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What is the Nasal Valve?

The nasal valve is the thinnest part of the nasal passage that handles all of the airflow taken into the body through the nose. The valve actually consists of an internal and external component. Nasal valve collapse happens when the airway’s narrowest part becomes weakened and interferes with the flow of air through the nose and sinuses. An obstruction in this region can be dynamic in nature (occurring during inhalation) or fixed (all the time). 

Nasal Valve Repair

Many people suffering from conditions such as headaches, congestion, sinus pressure, snoring and sleep apnea may not realize they could be experiencing these health issues due to a weakness in the nasal valves of their noses. This small area of the human body can be responsible for lowering the quality of life for individuals dealing with chronic stress from this type of breathing disorder. To compensate for this, many people use over-the-counter remedies such as Breathe-Right Strips or nasal stents to improve airflow.

What causes a nasal valve collapse?

  • Previous nasal surgery
  • Nasal trauma or fracture
  • Congenital weakness of the nose
  • Aging (the aging process naturally weakens the support of the nose)

What Goes Wrong?

Various causes can contribute to weakened or compromised nasal valves. Some children are born with a flawed nasal valve from a birth defect. In adults, aging and gravity can take their toll by a loss of ligament support. Additionally, a surgical procedure can result in a faulty nasal valve if, for example, more cartilage than necessary was removed during rhinoplasty surgery.

Occasionally, one may see an athlete sporting a strip across his nose to help with air intake during a game. It is possible that an injury to his nose forced the athlete to seek a way to temporarily aid his breathing. The sidewalls of his nostrils may actually collapse when he breathes making it necessary for him to use the adhesive strip to help hold his nostrils open. Other temporary means of improving one’s breathing include the use of nasal sprays, steroids or allergy medications, however, none of these offer a permanent solution and can lead to complications from side effects.

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What Kind of Help is Available?

Impairments from defective nasal valves often cause cosmetic abnormalities to the outside of the nose. Because many patients with nasal valve defects also need reconstructive work on the external framework of their noses, it is common to elect to have surgery to correct both issues at the same time. The surgeon can rebuild the nose and often uses a cartilage graft for the necessary structural support.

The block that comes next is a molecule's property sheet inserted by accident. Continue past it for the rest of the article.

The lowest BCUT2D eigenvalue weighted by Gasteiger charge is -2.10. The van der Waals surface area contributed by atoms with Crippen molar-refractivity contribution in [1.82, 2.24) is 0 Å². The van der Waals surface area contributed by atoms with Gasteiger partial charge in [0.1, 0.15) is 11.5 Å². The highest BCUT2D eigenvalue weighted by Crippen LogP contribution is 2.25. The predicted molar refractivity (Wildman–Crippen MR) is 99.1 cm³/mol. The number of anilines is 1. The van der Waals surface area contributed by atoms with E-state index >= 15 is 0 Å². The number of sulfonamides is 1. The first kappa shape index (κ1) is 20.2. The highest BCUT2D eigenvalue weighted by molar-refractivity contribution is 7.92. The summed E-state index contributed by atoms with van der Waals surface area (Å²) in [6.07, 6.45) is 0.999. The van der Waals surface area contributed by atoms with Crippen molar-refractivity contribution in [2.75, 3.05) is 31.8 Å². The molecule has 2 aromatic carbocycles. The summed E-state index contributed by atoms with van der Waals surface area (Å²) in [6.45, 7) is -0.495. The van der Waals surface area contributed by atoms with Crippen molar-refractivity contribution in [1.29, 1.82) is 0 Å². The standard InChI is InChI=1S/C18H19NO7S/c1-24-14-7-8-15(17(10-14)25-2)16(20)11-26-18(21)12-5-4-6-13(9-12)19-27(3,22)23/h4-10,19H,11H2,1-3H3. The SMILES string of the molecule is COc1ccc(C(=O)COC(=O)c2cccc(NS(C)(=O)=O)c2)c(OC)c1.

Dr. Kapil Saigal's goal is to help patients find the relief they seek by bringing an end to chronic breathing problems while achieving pleasing and natural-looking results. This is accomplished with the most thorough and informative consultation possible, beginning with a discussion of the patient’s medical history and covering the patient’s expectations as well as the optimal surgical plan. It is important to Dr. Saigal that patients feel completely comfortable and thoroughly understand all options and procedures to be performed. In addition, Dr. Saigal and his staff work to ensure the speediest recovery possible with no compromises in safety. 

Surgical correction

The majority of patients who are diagnosed with nasal valve collapse elect for surgery to permanently correct their symptoms. Improving the structural support of the nostrils using cartilage grafting can decrease collapse.

During surgery, your doctor rebuilds your nose to give it more structural support. Most often, a cartilage graft called an alar batten is necessary to create this stability.

Most doctors and medical researchers agree that surgery is the most popular and effective treatment option for nasal valve collapse.

This procedure may be combined with more extensive reconstructive surgery on the external framework of the nose. Since nasal valve collapse can negatively affect your health, surgery to correct this condition is not considered elective or cosmetic. As a result, your insurance carrier is likely to cover the costs of surgery, leaving you with little to no out-of-pocket costs depending on your individual policy.

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Nasal Valve Graft

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Latera Nasal Implant

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Alar Batten Graft

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Cartilage Graft

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